When hiring people who are gender diverse (in addition to being part of the LGBTQ2S+ community), first and foremost, organizations must be ready for it. Much more damage can be done by attracting and hiring people, and then setting them up for failure – or worse, bringing them into an unsafe environment. Being ready must start authentically and thoughtfully at the leadership table, with a focus on culture; JEDI (justice = equity + diversity + inclusion) practices/policies; an honest look at your organization’s systemic issues, and a commitment to addressing them. From there, as TransFocus Consulting (a business that supports organizations with transgender inclusion) outlines, the following things should be considered:

  • If you’re specifically pursuing, and truly wish to support and retain them, ensure diversity statements directly reference the LGBTQ2S+ community (as opposed to being broad/generic), and how your organization both understands and supports them
  • Indicate how you address/collect pronouns and affirmed (not just legal) names, and post your gender disclosure guidelines on your website
  • Ensure your data collection methods aren’t merely binary (e.g., requiring male or female), and that you have methods for keeping affirmed names and pronouns; don’t make gender data collection mandatory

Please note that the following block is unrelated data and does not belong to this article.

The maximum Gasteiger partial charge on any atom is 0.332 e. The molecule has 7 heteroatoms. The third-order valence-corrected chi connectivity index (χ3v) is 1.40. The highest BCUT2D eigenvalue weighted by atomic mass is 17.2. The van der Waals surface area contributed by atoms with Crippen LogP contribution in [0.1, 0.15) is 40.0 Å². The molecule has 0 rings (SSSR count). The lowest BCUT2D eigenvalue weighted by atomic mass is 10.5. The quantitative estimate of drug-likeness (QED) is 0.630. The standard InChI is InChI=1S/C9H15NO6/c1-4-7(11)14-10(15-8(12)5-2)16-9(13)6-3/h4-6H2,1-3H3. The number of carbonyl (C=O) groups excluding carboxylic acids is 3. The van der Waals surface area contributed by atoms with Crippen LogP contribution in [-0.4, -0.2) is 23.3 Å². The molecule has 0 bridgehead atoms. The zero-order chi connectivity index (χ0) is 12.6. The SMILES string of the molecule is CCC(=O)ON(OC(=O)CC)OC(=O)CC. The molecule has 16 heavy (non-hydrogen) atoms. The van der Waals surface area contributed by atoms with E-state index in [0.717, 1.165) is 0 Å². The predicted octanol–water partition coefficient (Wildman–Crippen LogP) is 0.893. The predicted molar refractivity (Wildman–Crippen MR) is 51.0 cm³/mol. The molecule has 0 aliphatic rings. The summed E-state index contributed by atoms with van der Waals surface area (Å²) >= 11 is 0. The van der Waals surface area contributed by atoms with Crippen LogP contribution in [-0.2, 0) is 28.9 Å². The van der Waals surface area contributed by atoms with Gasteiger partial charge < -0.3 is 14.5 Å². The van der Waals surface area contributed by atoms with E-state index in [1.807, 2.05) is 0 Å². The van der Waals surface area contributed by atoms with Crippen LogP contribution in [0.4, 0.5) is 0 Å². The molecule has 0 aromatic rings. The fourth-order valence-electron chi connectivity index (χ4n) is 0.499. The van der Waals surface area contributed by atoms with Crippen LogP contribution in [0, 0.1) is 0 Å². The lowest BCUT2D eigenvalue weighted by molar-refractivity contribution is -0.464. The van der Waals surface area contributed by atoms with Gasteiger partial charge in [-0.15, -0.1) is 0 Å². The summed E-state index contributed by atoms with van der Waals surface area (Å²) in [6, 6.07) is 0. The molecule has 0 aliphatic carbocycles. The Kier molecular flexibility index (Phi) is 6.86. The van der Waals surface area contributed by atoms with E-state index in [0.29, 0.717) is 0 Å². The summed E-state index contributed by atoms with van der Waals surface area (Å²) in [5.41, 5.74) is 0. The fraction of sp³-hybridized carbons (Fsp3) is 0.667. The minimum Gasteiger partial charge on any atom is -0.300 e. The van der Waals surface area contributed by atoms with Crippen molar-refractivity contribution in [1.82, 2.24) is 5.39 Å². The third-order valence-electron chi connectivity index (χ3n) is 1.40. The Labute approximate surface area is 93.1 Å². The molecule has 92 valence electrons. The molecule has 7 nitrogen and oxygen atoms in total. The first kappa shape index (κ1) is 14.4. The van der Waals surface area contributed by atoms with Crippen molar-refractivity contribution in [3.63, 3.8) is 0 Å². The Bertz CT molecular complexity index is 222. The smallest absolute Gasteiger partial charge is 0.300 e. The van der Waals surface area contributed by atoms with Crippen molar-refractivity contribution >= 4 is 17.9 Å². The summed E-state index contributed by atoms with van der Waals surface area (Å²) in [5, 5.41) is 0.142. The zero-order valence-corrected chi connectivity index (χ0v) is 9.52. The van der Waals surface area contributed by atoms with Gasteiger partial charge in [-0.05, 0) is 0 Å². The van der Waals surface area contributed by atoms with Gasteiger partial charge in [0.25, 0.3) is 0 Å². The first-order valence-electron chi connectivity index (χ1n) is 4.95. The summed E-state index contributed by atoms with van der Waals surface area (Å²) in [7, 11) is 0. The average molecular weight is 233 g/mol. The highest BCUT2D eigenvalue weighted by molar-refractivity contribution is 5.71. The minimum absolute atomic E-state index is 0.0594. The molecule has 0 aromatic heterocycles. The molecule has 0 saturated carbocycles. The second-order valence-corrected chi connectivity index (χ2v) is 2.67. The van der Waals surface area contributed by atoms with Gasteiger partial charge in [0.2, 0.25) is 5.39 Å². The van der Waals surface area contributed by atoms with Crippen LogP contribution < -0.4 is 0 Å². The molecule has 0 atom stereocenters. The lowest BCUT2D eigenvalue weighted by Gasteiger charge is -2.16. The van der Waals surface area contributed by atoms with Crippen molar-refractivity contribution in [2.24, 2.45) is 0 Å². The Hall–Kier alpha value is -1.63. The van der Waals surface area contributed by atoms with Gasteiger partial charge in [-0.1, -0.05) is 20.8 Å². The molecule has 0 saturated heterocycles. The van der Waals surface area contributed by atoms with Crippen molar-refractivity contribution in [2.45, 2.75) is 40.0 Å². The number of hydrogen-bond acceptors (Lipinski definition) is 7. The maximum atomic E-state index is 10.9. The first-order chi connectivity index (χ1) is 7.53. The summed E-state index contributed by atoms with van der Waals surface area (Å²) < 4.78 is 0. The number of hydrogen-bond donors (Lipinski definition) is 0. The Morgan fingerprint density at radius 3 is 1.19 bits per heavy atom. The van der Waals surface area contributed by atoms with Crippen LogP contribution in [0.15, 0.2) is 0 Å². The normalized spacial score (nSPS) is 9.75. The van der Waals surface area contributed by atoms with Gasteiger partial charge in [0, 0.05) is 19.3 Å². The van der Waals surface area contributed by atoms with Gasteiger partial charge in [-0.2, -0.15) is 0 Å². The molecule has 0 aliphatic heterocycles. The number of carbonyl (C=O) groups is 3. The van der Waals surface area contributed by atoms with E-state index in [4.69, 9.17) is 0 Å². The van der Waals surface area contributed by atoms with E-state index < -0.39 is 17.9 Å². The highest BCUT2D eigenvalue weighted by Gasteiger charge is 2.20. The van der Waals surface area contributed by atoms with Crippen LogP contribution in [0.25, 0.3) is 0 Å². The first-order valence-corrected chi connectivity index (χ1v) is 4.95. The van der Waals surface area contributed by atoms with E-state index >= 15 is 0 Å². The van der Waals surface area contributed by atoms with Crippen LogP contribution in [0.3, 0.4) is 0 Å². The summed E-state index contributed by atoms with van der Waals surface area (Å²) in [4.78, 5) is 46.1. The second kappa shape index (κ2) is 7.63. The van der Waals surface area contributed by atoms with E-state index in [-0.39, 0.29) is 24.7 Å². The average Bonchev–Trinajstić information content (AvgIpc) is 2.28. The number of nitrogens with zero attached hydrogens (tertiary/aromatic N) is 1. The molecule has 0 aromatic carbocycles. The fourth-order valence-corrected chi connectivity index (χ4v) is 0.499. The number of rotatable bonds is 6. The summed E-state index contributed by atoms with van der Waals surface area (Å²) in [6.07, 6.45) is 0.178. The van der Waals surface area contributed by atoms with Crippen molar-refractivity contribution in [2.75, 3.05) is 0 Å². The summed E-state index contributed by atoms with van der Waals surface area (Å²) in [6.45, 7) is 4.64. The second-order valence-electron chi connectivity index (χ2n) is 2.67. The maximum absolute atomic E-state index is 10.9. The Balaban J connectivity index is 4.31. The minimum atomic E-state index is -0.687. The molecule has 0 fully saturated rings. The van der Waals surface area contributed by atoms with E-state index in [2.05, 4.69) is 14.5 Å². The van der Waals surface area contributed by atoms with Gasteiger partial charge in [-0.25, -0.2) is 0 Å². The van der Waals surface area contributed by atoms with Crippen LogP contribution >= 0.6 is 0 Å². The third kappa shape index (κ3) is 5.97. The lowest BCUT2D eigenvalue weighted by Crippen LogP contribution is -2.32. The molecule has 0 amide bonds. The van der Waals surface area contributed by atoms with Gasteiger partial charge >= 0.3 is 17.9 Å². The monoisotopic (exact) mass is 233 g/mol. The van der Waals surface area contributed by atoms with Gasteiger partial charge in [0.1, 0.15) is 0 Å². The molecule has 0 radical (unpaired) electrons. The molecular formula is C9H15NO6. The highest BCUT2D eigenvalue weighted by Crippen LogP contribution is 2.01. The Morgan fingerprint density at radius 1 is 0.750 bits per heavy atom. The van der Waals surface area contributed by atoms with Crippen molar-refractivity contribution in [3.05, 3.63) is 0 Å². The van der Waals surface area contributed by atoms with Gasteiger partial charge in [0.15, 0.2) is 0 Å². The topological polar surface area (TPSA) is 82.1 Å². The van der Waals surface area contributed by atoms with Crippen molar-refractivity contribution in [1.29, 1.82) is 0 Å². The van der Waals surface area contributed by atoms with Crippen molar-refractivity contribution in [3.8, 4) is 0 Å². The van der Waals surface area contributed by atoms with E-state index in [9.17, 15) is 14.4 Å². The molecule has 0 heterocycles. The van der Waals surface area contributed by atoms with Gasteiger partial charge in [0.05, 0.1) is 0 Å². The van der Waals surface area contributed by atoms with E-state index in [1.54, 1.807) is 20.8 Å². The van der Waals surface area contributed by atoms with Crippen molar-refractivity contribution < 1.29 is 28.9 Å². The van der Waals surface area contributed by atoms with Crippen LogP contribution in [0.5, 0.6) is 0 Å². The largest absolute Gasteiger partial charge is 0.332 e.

• Ensure your postings, job descriptions, employee handbook, and all HR materials are non-binary (e.g., don’t refer to he or she, or use gender-specific language such as foreman, seamstress, etc.)
  • Provide safe access to washrooms and, where applicable, change facilities
  • Consider if/how benefits and leave plans offer specific supports  
  • Avoid making assumptions about gender based on names, appearance, voice, mannerisms, etc.
  • Provide gender diversity and LGBTQ2S+ inclusivity training for all employees  
  • Post positions on job boards that specifically attract members of the LGBTQ2S+ communities

How employers can respectfully address gender diversity during the hiring process

As represented by this Indeed video, the interview process for a gender diverse candidate can be highly daunting – much more so than for individuals who are not part of an equity-seeking group.